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High respiratory rate is associated with early reduction of lung edema clearance in an experimental model of ARDS
Uppsala University, Disciplinary Domain of Medicine and Pharmacy, Faculty of Medicine, Department of Surgical Sciences, Anaesthesiology and Intensive Care.
Uppsala University, Disciplinary Domain of Medicine and Pharmacy, Faculty of Medicine, Department of Surgical Sciences, Hedenstierna laboratory.
Uppsala University, Disciplinary Domain of Medicine and Pharmacy, Faculty of Medicine, Department of Medical Biochemistry and Microbiology. (Staffan Johansson)
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2016 (English)In: Acta Anaesthesiologica Scandinavica, ISSN 0001-5172, E-ISSN 1399-6576, Vol. 60, no 1, 79-92 p.Article in journal (Refereed) Published
Abstract [en]

BACKGROUND: The independent impact of respiratory rate on ventilator-induced lung injury has not been fully elucidated. The aim of this study was to investigate the effects of two clinically relevant respiratory rates on early ventilator-induced lung injury evolution and lung edema during the protective ARDSNet strategy. We hypothesized that the use of a higher respiratory rate during a protective ARDSNet ventilation strategy increases lung inflammation and, in addition, lung edema associated to strain-induced activation of transforming growth factor beta (TGF-β) in the lung epithelium.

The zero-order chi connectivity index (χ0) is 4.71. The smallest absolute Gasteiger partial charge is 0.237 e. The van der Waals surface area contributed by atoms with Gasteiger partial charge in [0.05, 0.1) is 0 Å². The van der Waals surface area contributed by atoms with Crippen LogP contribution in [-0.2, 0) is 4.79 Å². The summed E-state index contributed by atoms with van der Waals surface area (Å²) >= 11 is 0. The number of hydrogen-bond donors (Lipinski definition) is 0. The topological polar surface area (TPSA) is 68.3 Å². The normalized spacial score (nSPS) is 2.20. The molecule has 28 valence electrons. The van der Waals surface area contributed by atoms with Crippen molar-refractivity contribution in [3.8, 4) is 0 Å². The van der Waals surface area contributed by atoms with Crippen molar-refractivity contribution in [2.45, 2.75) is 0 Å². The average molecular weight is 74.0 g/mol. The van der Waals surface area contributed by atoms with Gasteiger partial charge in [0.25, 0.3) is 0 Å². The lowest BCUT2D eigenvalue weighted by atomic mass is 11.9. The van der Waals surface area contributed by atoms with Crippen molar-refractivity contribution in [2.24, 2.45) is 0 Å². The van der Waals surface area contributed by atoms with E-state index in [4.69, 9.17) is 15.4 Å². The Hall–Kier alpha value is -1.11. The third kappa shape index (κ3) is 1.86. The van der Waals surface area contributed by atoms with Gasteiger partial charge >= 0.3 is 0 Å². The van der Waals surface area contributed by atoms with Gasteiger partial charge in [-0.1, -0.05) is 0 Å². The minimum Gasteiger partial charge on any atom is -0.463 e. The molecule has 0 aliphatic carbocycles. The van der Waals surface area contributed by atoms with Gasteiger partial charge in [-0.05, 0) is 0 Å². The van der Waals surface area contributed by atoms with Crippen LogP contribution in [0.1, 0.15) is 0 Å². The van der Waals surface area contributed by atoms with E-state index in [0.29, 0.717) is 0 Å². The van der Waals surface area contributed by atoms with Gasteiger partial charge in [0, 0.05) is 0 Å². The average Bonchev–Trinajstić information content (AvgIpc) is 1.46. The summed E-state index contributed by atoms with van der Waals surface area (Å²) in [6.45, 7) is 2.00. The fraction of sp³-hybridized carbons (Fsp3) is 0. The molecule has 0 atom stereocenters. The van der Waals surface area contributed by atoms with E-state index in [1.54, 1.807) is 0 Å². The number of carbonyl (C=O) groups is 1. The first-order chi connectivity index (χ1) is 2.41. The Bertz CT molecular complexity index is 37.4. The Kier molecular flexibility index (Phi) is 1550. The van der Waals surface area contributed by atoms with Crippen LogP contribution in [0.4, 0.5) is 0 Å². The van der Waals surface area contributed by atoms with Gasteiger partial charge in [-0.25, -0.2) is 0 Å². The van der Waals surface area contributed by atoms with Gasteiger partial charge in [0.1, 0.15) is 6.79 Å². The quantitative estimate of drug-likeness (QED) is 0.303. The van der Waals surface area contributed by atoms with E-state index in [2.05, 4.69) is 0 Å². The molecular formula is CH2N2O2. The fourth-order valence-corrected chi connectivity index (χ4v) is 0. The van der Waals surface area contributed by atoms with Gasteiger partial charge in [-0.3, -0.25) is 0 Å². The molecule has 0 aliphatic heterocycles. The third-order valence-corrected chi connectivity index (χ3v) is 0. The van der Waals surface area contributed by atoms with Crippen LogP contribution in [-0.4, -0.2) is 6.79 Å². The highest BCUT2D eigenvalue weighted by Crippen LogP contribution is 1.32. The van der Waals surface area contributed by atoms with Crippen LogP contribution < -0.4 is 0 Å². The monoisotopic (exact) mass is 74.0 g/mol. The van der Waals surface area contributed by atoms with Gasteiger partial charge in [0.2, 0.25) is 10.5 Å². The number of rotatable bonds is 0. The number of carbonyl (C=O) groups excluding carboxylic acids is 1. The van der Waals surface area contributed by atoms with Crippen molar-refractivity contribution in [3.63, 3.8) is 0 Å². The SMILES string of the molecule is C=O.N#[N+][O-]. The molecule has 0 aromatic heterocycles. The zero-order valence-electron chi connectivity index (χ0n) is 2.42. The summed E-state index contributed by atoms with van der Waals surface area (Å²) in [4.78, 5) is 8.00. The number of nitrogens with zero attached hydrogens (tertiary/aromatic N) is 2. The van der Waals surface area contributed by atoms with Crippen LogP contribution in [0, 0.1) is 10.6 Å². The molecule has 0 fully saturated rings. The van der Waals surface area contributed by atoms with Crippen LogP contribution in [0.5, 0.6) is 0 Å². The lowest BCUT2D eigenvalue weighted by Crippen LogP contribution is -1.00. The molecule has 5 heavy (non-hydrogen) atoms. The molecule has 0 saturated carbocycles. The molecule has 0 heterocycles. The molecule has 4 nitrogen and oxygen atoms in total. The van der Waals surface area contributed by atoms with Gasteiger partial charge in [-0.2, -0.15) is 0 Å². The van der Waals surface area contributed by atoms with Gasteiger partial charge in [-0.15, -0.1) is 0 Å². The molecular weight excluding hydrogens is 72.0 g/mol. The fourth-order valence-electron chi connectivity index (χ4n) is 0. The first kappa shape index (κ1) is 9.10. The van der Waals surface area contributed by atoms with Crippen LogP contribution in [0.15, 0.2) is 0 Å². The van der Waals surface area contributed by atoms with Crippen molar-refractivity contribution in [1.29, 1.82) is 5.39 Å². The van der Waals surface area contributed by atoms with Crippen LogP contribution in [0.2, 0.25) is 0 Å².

METHODS: Twelve healthy piglets were submitted to a two-hit lung injury model and randomized into two groups: LRR (20 breaths/min) and HRR (40 breaths/min). They were mechanically ventilated during 6 h according to the ARDSNet strategy. We assessed respiratory mechanics, hemodynamics, and extravascular lung water (EVLW). At the end of the experiment, the lungs were excised and wet/dry ratio, TGF-β pathway markers, regional histology, and cytokines were evaluated.

RESULTS: No differences in oxygenation, PaCO2 levels, systemic and pulmonary arterial pressures were observed during the study. Respiratory system compliance and mean airway pressure were lower in LRR group. A decrease in EVLW over time occurred only in the LRR group (P < 0.05). Wet/dry ratio was higher in the HRR group (P < 0.05), as well as TGF-β pathway activation. Histological findings suggestive of inflammation and inflammatory tissue cytokines were higher in LRR.